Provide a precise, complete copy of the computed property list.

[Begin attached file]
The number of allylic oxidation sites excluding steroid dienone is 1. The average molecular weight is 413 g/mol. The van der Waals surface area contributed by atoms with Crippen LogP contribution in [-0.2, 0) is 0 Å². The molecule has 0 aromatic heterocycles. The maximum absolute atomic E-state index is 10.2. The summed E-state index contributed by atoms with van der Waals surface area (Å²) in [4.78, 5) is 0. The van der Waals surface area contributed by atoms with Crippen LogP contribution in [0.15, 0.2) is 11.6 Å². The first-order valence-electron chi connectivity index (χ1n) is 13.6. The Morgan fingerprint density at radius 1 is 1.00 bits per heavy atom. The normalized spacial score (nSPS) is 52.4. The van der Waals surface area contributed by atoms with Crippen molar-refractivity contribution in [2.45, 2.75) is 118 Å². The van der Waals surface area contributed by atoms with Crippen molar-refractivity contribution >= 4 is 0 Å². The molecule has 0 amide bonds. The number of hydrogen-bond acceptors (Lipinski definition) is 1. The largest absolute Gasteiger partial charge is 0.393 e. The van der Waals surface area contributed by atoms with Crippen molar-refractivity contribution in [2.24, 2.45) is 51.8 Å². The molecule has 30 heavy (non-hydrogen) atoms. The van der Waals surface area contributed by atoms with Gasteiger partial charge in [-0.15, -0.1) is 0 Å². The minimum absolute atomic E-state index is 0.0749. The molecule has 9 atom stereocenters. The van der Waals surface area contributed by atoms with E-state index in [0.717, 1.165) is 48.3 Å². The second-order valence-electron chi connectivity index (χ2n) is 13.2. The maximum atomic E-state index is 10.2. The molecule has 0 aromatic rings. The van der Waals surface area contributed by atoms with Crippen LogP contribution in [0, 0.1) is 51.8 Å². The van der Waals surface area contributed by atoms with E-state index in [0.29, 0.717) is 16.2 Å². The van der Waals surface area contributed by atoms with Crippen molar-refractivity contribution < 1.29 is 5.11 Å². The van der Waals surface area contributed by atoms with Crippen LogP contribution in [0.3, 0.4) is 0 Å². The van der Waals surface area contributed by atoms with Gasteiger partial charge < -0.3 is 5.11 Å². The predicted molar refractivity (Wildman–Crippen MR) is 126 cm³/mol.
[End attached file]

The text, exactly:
The number of allylic oxidation sites excluding steroid dienone is 1. The average molecular weight is 413 g/mol. The van der Waals surface area contributed by atoms with Crippen LogP contribution in [-0.2, 0) is 0 Å². The molecule has 0 aromatic heterocycles. The maximum absolute atomic E-state index is 10.2. The summed E-state index contributed by atoms with van der Waals surface area (Å²) in [4.78, 5) is 0. The van der Waals surface area contributed by atoms with Crippen LogP contribution in [0.15, 0.2) is 11.6 Å². The first-order valence-electron chi connectivity index (χ1n) is 13.6. The Morgan fingerprint density at radius 1 is 1.00 bits per heavy atom. The normalized spacial score (nSPS) is 52.4. The van der Waals surface area contributed by atoms with Crippen molar-refractivity contribution in [2.45, 2.75) is 118 Å². The van der Waals surface area contributed by atoms with Crippen molar-refractivity contribution >= 4 is 0 Å². The molecule has 0 amide bonds. The number of hydrogen-bond acceptors (Lipinski definition) is 1. The largest absolute Gasteiger partial charge is 0.393 e. The van der Waals surface area contributed by atoms with Crippen molar-refractivity contribution in [2.24, 2.45) is 51.8 Å². The molecule has 30 heavy (non-hydrogen) atoms. The van der Waals surface area contributed by atoms with Gasteiger partial charge in [-0.15, -0.1) is 0 Å². The minimum absolute atomic E-state index is 0.0749. The molecule has 9 atom stereocenters. The van der Waals surface area contributed by atoms with E-state index in [0.717, 1.165) is 48.3 Å². The second-order valence-electron chi connectivity index (χ2n) is 13.2. The maximum atomic E-state index is 10.2. The molecule has 0 aromatic rings. The van der Waals surface area contributed by atoms with Crippen LogP contribution in [0, 0.1) is 51.8 Å². The van der Waals surface area contributed by atoms with E-state index in [0.29, 0.717) is 16.2 Å². The van der Waals surface area contributed by atoms with Crippen molar-refractivity contribution < 1.29 is 5.11 Å². The van der Waals surface area contributed by atoms with Crippen LogP contribution in [0.3, 0.4) is 0 Å². The van der Waals surface area contributed by atoms with Gasteiger partial charge < -0.3 is 5.11 Å². The predicted molar refractivity (Wildman–Crippen MR) is 126 cm³/mol.